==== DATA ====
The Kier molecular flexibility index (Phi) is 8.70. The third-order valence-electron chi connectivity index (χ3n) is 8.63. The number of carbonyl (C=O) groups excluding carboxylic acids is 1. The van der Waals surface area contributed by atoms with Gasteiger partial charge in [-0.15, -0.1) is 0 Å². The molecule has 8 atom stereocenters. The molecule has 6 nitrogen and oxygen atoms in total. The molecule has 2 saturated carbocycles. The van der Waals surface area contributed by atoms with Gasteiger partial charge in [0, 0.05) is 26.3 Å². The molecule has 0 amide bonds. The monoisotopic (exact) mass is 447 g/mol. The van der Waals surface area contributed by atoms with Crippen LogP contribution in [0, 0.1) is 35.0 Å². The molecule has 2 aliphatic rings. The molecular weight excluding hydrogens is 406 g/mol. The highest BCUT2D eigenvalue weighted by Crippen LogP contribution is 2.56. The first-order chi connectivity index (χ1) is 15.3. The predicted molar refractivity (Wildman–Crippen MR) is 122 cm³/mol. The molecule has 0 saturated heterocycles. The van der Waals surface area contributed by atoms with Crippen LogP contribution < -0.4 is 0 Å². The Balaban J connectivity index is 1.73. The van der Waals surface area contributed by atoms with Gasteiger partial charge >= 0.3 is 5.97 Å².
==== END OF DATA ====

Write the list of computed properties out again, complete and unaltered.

The Kier molecular flexibility index (Phi) is 8.70. The third-order valence-electron chi connectivity index (χ3n) is 8.63. The number of carbonyl (C=O) groups excluding carboxylic acids is 1. The van der Waals surface area contributed by atoms with Gasteiger partial charge in [-0.15, -0.1) is 0 Å². The molecule has 8 atom stereocenters. The molecule has 6 nitrogen and oxygen atoms in total. The molecule has 2 saturated carbocycles. The van der Waals surface area contributed by atoms with Gasteiger partial charge in [0, 0.05) is 26.3 Å². The molecule has 0 amide bonds. The monoisotopic (exact) mass is 447 g/mol. The van der Waals surface area contributed by atoms with Crippen LogP contribution in [0, 0.1) is 35.0 Å². The molecule has 2 aliphatic rings. The molecular weight excluding hydrogens is 406 g/mol. The highest BCUT2D eigenvalue weighted by Crippen LogP contribution is 2.56. The first-order chi connectivity index (χ1) is 15.3. The predicted molar refractivity (Wildman–Crippen MR) is 122 cm³/mol. The molecule has 0 saturated heterocycles. The van der Waals surface area contributed by atoms with Crippen LogP contribution < -0.4 is 0 Å². The Balaban J connectivity index is 1.73. The van der Waals surface area contributed by atoms with Gasteiger partial charge >= 0.3 is 5.97 Å².